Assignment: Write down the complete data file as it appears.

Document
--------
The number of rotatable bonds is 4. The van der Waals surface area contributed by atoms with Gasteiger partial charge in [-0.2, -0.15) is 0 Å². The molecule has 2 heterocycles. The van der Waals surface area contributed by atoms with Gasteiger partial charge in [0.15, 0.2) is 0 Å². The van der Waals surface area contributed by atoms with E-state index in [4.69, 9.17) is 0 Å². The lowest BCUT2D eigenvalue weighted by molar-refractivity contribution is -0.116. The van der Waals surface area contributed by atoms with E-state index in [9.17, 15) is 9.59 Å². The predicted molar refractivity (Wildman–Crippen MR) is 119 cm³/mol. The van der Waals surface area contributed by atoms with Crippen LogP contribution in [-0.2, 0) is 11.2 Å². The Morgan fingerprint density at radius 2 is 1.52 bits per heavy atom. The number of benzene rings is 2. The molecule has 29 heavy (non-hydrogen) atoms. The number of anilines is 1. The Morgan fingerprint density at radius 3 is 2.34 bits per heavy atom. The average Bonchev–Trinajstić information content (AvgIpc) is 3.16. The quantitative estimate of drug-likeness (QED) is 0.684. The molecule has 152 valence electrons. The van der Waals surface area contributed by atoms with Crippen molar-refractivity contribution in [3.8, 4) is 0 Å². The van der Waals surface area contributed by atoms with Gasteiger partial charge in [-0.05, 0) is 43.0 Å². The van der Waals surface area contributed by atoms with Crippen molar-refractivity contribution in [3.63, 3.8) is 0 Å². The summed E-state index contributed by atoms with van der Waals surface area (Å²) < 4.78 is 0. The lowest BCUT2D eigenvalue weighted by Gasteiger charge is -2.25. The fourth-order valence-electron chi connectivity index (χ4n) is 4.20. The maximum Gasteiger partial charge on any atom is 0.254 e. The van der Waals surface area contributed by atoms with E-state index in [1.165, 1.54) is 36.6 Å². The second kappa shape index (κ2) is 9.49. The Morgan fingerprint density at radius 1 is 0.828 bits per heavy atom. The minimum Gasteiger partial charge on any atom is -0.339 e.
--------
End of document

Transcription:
The number of rotatable bonds is 4. The van der Waals surface area contributed by atoms with Gasteiger partial charge in [-0.2, -0.15) is 0 Å². The molecule has 2 heterocycles. The van der Waals surface area contributed by atoms with Gasteiger partial charge in [0.15, 0.2) is 0 Å². The van der Waals surface area contributed by atoms with E-state index in [4.69, 9.17) is 0 Å². The lowest BCUT2D eigenvalue weighted by molar-refractivity contribution is -0.116. The van der Waals surface area contributed by atoms with E-state index in [9.17, 15) is 9.59 Å². The predicted molar refractivity (Wildman–Crippen MR) is 119 cm³/mol. The van der Waals surface area contributed by atoms with Crippen LogP contribution in [-0.2, 0) is 11.2 Å². The Morgan fingerprint density at radius 2 is 1.52 bits per heavy atom. The number of benzene rings is 2. The molecule has 29 heavy (non-hydrogen) atoms. The number of anilines is 1. The Morgan fingerprint density at radius 3 is 2.34 bits per heavy atom. The average Bonchev–Trinajstić information content (AvgIpc) is 3.16. The quantitative estimate of drug-likeness (QED) is 0.684. The molecule has 152 valence electrons. The van der Waals surface area contributed by atoms with Crippen molar-refractivity contribution in [3.8, 4) is 0 Å². The van der Waals surface area contributed by atoms with Gasteiger partial charge in [-0.05, 0) is 43.0 Å². The van der Waals surface area contributed by atoms with Crippen molar-refractivity contribution in [3.63, 3.8) is 0 Å². The summed E-state index contributed by atoms with van der Waals surface area (Å²) < 4.78 is 0. The lowest BCUT2D eigenvalue weighted by Gasteiger charge is -2.25. The fourth-order valence-electron chi connectivity index (χ4n) is 4.20. The maximum Gasteiger partial charge on any atom is 0.254 e. The van der Waals surface area contributed by atoms with E-state index in [1.165, 1.54) is 36.6 Å². The second kappa shape index (κ2) is 9.49. The Morgan fingerprint density at radius 1 is 0.828 bits per heavy atom. The minimum Gasteiger partial charge on any atom is -0.339 e.